Paul Krugman is worried about our future.
The Nobel Prize-winning economist told a meeting of other prominent economists that we're not doing enough in the short term to ensure that country's long-term economic health is taken care of.
"We are crippling our future as well as our present by failing to do what is needed to deal with the short run," the Nobel Prize-winning economist said at the American Economic Association's 2013 annual meeting on Sunday, according to a new transcript by Brad DeLong, an economics professor at the University of California at Berkeley. "A failure to deal with the short run is inflicting very large long-run costs."
Though Krugman did not give examples, there are several signs that the prolonged economic downturn is inflicting long-term damage on the economy. For one, the unemployment rate averaged 4.6 percent in 2007, but Federal Reserve Chairman Ben Bernanke said in December that the economy's long-run unemployment rate is now somewhere between 5 and 6 percent.
That's largely because the longer a jobless person is out of work, the harder it is for him or her to find a job. There are 12 million unemployed workers in the U.S., and they have been out of work for an average of 38 weeks, according to the Bureau of Labor Statistics. Companies are shunning many of the unemployed, so as a result, many jobless people are losing skills, connections and self-esteem.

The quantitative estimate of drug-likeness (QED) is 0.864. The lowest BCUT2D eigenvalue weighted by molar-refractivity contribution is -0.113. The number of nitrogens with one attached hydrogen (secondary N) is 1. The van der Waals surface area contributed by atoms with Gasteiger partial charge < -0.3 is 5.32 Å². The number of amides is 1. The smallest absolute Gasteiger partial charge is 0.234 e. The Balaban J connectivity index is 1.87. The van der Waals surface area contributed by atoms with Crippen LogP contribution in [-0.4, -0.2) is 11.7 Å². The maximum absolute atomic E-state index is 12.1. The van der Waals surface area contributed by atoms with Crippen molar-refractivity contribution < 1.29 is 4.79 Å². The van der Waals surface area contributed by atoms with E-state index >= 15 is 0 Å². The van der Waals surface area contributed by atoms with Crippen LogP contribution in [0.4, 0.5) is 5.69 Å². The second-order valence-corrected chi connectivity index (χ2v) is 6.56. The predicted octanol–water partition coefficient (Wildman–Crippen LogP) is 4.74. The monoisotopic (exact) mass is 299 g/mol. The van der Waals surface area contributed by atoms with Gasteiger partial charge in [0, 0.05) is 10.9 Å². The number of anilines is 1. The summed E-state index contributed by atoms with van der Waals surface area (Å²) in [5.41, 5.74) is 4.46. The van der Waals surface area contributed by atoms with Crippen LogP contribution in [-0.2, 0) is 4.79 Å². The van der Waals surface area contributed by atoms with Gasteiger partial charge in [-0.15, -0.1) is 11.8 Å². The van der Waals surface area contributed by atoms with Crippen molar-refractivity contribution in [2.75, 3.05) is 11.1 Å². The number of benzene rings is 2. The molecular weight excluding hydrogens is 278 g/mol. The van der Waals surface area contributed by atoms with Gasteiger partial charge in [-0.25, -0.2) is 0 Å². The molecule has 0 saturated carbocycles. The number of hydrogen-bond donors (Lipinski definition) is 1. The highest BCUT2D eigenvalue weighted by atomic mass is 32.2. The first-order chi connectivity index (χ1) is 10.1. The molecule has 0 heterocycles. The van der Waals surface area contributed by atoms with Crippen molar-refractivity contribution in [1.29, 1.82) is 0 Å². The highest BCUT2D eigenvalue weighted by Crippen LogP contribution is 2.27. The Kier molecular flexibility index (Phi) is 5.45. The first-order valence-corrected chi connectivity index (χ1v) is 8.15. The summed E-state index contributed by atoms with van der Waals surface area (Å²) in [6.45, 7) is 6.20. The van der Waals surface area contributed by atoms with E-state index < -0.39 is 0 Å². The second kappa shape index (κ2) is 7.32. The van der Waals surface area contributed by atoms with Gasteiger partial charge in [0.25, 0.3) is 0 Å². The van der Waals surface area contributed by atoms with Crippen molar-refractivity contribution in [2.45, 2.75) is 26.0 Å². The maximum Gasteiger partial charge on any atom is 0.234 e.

Young people also are putting off major life decisions like marriage, having kids and buying a house because so many of them have become unemployed or financially insecure. This has major long-term repercussions for the economy. For example, there now will be fewer people to buy goods and services and make a productive contribution to society. The birth rate has plunged and is projected to hit a 25-year low this year. If it weren't for immigration, the U.S. population would be shrinking.